29 6-bit FIFO

29 : 6-bit FIFO

How it works

The design implements a 52 entry 6-bit FIFO. The oldest 4 entries are accessible by setting the peek address. The first 48 entries in the FIFO are implemented as a chain of latches. This allows for high data density in the limited area. The last 4 entries in the FIFO are implemented by a ring of flip-flops. This allows random access to the last four entries.

Because of the way the chain of latches works, when entries are popped from the FIFO it takes time for data in the latch part of the FIFO to move down the chain. If the FIFO is fairly empty this shouldn’t be noticeable, but when the FIFO is quite full this can cause the FIFO to refuse writes even though it is not full.

A ready output indicates whether the latch chain is ready for more data. If the FIFO is completely full and one entry is popped then it takes 48 cycles after the pop for the chain to be ready again. Therefore, if ready stays low when the FIFO is clocked 49 or more times without any data being popped then the FIFO is full.

There are minimal delays on the read side - if any data is in the FIFO then it can always be read, this works because empty latch entries can pass the data through them without needing to be clocked. The only exception to this is that due to input buffering newly written entries take 2 cycles to appear on the output.

How to test

New entries, taken from inputs 2-7, are written to the FIFO on a rising clock edge when input 1 is high. Data writes are ignored when the Ready output is low.

Because of limited inputs, the write enable is used to determine the mode of inputs 2-5. When not writing, these control reset (active low), pop (active high) and the peek address.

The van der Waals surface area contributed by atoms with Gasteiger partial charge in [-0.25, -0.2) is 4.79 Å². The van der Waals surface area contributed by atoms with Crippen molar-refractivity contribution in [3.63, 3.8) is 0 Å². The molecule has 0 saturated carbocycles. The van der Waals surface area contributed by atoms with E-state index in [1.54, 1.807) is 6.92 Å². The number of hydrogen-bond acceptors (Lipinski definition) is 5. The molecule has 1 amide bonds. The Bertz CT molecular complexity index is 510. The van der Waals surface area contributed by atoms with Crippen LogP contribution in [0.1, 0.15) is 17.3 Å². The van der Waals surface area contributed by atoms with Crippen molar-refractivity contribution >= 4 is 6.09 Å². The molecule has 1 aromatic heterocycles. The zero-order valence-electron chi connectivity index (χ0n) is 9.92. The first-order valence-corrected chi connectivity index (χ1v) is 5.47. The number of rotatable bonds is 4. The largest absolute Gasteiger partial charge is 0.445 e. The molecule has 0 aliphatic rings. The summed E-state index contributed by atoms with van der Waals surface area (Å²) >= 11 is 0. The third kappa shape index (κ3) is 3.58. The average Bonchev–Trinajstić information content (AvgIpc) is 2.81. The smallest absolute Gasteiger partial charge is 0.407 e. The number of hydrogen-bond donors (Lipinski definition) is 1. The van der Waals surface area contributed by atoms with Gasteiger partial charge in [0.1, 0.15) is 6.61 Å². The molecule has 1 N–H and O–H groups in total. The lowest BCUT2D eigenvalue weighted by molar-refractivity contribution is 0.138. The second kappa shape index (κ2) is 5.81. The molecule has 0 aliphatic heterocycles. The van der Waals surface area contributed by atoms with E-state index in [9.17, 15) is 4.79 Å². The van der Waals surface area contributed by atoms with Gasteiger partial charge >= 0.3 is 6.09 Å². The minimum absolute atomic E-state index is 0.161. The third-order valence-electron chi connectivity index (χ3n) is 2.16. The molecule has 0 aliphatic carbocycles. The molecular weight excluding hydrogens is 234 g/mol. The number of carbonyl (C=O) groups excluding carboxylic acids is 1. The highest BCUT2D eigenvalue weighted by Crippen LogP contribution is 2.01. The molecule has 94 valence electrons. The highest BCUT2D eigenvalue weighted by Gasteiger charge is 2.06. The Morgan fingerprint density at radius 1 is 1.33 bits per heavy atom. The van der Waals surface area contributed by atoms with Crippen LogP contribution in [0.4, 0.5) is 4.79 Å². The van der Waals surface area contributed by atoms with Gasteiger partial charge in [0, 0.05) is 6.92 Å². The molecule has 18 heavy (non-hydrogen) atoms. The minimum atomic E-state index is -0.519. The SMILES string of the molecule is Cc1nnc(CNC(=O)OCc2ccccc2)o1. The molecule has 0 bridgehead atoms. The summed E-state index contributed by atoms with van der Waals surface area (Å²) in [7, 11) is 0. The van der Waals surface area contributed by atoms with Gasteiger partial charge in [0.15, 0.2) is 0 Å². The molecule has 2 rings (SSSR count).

The peek address controls whether the oldest to 4th oldest entry in the FIFO is presented on the data outputs.

Reading the oldest entry when the FIFO is empty always reads 0. However, peeking at previous entries when the FIFO is empty or has fewer occupied entries reads stale data - the values should not be relied upon.

The oldest entry is popped from the FIFO by setting pop. It is valid to set the peek address to a non-zero value when popping, but it is always the oldest entry that is popped, which is not the entry being read if peek address is non-zero. The peek address is considered prior to the pop.

When writing, it is always the last entry in the FIFO that is read (peek address is considered to be zero). The new value written when the FIFO is empty is not presented on the outputs until the following cycle.


# Input Output
0 Clock Ready
1 Mode (Write enable) Empty_n
2 Reset_n / Data 0 Data 0
3 Pop / Data 1 Data 1
4 Peek A0 / Data 2 Data 2
5 Peek A1 / Data 3 Data 3
6 Unused / Data 4 Data 4
7 Unused / Data 5 Data 5